Verse > Anthologies > Alfred H. Miles, ed. > The Sacred Poets of the Nineteenth Century
Alfred H. Miles, ed.  The Sacred Poets of the Nineteenth Century.  1907.
VII. Ralph Waldo Emerson
By Henry Septimus Sutton (1825–1901)

AS robe majestic down a statue flows,
So noble thought down Emerson. Withal,
Such sweetness went, you even might suppose,
Spite of that bearing dignified and tall,
A woman’s gentle heart beat under all;        5
For while no prayers his constancy could shake,
No storm avail his spirit’s barque to make
From anchor of his settled purpose break,
His every action could not but confess
The tempering of ingrainëd tenderness.        10
Yet, while our young souls loved him, ’twas agreed
Amongst us that this man, though ever apt
For kind deed, and in self so little wrapped,
Almost too high for love was; had indeed
Of no man’s love or admiration need.        15
And yet he, loving, liked to be beloved;
And if at times it might appear he moved
Austerely calm and cold, that was because
Grand hearts may not transcend their nature’s laws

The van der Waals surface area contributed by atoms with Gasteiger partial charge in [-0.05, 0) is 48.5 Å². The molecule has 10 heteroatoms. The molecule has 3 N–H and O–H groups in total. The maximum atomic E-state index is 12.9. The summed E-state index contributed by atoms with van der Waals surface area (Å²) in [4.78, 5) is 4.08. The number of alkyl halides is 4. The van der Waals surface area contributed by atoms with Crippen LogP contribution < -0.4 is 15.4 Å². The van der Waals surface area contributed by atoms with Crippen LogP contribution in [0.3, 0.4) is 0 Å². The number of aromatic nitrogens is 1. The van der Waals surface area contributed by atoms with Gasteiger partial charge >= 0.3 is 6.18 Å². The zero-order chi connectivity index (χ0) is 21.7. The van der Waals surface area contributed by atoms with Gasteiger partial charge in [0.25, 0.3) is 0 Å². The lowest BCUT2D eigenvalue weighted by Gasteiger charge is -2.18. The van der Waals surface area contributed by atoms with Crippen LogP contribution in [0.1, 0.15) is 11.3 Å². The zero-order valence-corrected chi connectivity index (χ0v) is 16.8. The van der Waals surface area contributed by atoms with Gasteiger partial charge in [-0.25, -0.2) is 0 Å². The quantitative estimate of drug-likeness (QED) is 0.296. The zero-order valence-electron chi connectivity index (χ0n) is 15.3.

Either to beat more quickly or to pause.        20
There was the genial waiting on his friend
That friendship loves to feel. Absence would send
As much pain, as much pleasure presence lend
To him as one could wish; but the control
Was over all of a self-mastered soul.        25
Therefore in our brief intercourse was mixed,
With strangeness, intimacy; and a feud
There came our awe and confidence betwixt;
And moods of his there were that must be viewed
Like gated ways where none might dare intrude.        30
One foolish man, by his sweet mien betrayed,
An undue freedom took. Swift silence played
Line lambent lightning round, and on us fell
Awe of the great majestic soul that well
Knew, still or speaking, how to be obeyed.        35
So have I seen in festive season go
A summer barque, laugh-lightened, ’neath the flow
Of waving flags, the while, in their sweet pride,
On deck the youths and maidens gaily glide
With motions by sweet music justified.        40
Sudden, o’er sunken rock, harsh grates the keel;
From every mouth the merry laughter dies;
The founts of music freeze; astonished eyes
Gaze wide on eyes astonished; and all feel
The fears proud hearts indignantly conceal.        45
But, no new shock confirming what each dreads,
Again the music melts and flows; its threads
The dance reweaves; over each mouth there spreads
The young vermilion laughter; and once more
The fluttering flags wave wind-filled as before.        50

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